Are Americans getting mixed messages about how much sodium they should be consuming? Lately, yes, and some of those messages are muddled because studies themselves are muddled, a panel of doctors has concluded.
The Institute of Medicine panel reconfirmed evidence that high sodium in diets is associated with increased risk of stroke and cardiovascular disease. But other evidence in recent medical studies, such as a link between high sodium intake and gastric cancer, for example, was found to be inconclusive.
The analysis also casts doubt on a key direction of the salt wars: that substantial portions of the population should lower sodium intake even more than the recommended upper limit: 2,300 milligrams per day. The average adult in the U.S. consumes 3,400 milligrams a day.
Doctors and nutritionists have hammered home a message that more than 2,300 milligrams of sodium a day has been linked to high blood pressure and, indirectly, to cardiovascular disease. That conclusion appears to stand.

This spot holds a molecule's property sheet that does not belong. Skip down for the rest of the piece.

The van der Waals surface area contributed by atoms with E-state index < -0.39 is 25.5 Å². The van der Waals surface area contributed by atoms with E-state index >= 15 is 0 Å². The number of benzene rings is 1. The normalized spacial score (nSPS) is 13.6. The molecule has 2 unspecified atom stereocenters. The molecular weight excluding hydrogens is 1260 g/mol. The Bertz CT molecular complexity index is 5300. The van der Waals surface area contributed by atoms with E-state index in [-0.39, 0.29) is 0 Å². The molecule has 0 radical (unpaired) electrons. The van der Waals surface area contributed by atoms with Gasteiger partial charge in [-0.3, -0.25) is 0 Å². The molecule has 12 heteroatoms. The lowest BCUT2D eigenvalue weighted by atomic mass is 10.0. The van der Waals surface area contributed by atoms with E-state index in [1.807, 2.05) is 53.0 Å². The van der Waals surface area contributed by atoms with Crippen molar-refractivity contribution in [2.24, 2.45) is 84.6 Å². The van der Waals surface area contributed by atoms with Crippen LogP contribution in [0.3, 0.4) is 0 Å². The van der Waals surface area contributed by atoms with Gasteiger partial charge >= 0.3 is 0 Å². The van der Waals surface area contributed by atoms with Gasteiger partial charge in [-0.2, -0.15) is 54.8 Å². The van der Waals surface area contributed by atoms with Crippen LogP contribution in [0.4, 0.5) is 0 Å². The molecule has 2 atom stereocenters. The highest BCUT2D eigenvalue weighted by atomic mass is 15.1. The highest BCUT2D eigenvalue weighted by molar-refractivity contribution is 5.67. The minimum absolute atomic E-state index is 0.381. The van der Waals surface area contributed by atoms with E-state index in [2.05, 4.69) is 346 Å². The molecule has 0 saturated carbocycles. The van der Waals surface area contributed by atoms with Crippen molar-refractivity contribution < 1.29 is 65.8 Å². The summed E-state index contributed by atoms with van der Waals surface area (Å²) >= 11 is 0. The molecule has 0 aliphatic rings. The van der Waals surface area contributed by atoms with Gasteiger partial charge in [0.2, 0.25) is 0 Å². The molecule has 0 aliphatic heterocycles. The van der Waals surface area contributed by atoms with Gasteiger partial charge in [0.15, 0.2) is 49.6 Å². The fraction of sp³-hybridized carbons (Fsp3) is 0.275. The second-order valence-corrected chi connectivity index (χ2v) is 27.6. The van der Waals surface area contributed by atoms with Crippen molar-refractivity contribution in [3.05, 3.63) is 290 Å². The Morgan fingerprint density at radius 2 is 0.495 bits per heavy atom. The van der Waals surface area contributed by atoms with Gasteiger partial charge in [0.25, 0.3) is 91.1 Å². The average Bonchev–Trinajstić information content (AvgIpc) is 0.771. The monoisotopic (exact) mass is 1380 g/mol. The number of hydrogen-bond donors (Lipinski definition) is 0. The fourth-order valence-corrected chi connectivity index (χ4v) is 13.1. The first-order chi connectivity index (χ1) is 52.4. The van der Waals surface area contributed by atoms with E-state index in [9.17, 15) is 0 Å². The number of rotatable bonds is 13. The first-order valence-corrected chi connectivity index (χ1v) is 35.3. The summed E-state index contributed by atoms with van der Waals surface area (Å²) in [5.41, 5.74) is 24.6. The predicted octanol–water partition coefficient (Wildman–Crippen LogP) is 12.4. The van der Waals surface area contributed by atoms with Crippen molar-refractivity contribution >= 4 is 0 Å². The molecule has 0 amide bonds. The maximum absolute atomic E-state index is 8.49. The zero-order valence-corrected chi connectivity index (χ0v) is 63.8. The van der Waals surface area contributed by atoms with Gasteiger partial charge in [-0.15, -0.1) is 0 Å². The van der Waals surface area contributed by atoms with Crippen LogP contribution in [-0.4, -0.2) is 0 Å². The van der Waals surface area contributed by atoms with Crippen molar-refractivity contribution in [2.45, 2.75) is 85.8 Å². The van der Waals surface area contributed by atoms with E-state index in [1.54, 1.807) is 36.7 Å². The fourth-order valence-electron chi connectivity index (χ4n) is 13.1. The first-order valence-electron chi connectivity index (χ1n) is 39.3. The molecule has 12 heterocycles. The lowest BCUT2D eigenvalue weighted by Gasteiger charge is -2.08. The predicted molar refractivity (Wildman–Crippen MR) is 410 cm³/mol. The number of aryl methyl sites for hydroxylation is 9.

But the analysis casts doubt on ratcheting down intakes toward the minimum recommended level of 1,500 milligrams per day -- either in the general population or for certain sub-groups. They include those over 51, African Americans and anyone with chronic kidney disease, diabetes, hypertension and cardiovascular disease. Together, these groups effectively constitute the majority of the adult population, the panel noted.
In addition, the review found there was some evidence that dipping below the 2,300 threshold could pose risks to people with congestive heart failure whose hearts don’t contract well.
Overall, recent studies were inconsistent in their approaches to measuring sodium intake, the panel found. Among the limits noted were the quality of those measures and the quantity of available evidence. Some under-reported intake, while others over-reported, and still others did not properly collect urine samples used to determine sodium intake. Variations in the way data were collected made it hard for the panel to make comparisons across studies.
The panel recommended adopting standard methodologies for measuring sodium, and said more randomized controlled trials are needed.